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Tom Thibodeau is the fastest coach in NBA history to 100 wins and the only one ever to lead the league in victories his first two years. He also owns the highest winning percentage of any current head coach.
His defensive schemes have been so effective that they’ve changed the NBA. Teams have copied Thibodeau’s principles, and that is forcing offenses to change. (For an outstanding piece detailing just how and why that is, see Zach Lowe of Grantland’s piece here.)
Perhaps the most impressive coaching job by Thibodeau came when he had his lowest winning percentage just last season. The Chicago Bulls, with a roster composed primarily of castoffs, miscreants and late-round picks, managed to “bull'’ their way to the Eastern Conference’s fifth-best record.
Then, with Nate Robinson throwing up on the sidelines, Luol Deng warding off the Grim Reaper and Joakim Noah hobbling around on two bad feet, all amid the din and distraction of Derrick Rose not #returning, the Bulls not only beat the Brooklyn Nets in the first round, but even shocked the Miami Heat to steal Game 1 of the second.
This has become Thibodeau’s resume as a coach. He makes players better, and he makes the teams he coaches greater than the sum of their parts. It’s what led Yahoo!’s Adrian Wojnarowski to say, “Thibodeau is the rarest commodity in the NBA: an indisputable difference-maker on the bench.”
Derrick Rose went from a rising star to an MVP under Thibodeau. Luol Deng and Joakim Noah have become All-Stars. Jimmy Butler has become one of the biggest draft-day steals in recent memory. Omer Asik, a second-round pick, became a legitimate starting center. There’s no questioning Thibodeau’s player development.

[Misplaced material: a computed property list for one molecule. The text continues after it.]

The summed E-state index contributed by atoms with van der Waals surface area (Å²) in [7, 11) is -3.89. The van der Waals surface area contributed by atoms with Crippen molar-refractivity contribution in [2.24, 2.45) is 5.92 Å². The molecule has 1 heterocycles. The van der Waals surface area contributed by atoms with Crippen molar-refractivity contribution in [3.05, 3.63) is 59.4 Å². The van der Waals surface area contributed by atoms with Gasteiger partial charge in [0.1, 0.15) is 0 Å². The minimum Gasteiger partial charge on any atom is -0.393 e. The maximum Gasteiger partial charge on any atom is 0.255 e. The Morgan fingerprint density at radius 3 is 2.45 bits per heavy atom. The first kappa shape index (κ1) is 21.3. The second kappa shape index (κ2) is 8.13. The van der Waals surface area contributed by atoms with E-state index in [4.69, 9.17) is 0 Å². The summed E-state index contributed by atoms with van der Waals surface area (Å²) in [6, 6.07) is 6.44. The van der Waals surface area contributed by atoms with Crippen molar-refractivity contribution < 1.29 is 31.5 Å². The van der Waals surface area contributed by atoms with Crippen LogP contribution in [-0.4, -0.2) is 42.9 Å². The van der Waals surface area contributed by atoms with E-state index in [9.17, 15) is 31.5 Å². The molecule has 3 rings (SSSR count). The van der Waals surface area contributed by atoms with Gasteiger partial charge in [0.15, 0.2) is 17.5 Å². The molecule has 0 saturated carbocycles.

For a while, there was speculation that his yelling would eventually get under his team’s skin. That has not proven to be the case. While he is constantly screaming (perhaps even when he’s alone in the shower), he also has a proven rapport with his team.
Players know Thibodeau always has their backs, regardless of the situation. Even when fans and media have practically begged him to throw a player under the bus (e.g. Carlos Boozer at any given moment), he doesn’t do it.
One question mark with Thibodeau is managing minutes. While some of the complaints are overblown (for instance, Luol Deng’s spinal tap complications are probably not all that relevant to his playing time) others are more realistic. Noah’s history of plantar fasciitis should have kept his playing time down.
If Thibodeau ever gets a healthy team in the playoffs, watch out.
He's someone who loves the game as much as me. And that's pretty hard. You love basketball more than I do, I have to take my hat off to you." Derrick Rose on Tom Thibodeau, per K.C. Johnson of the Chicago Tribune.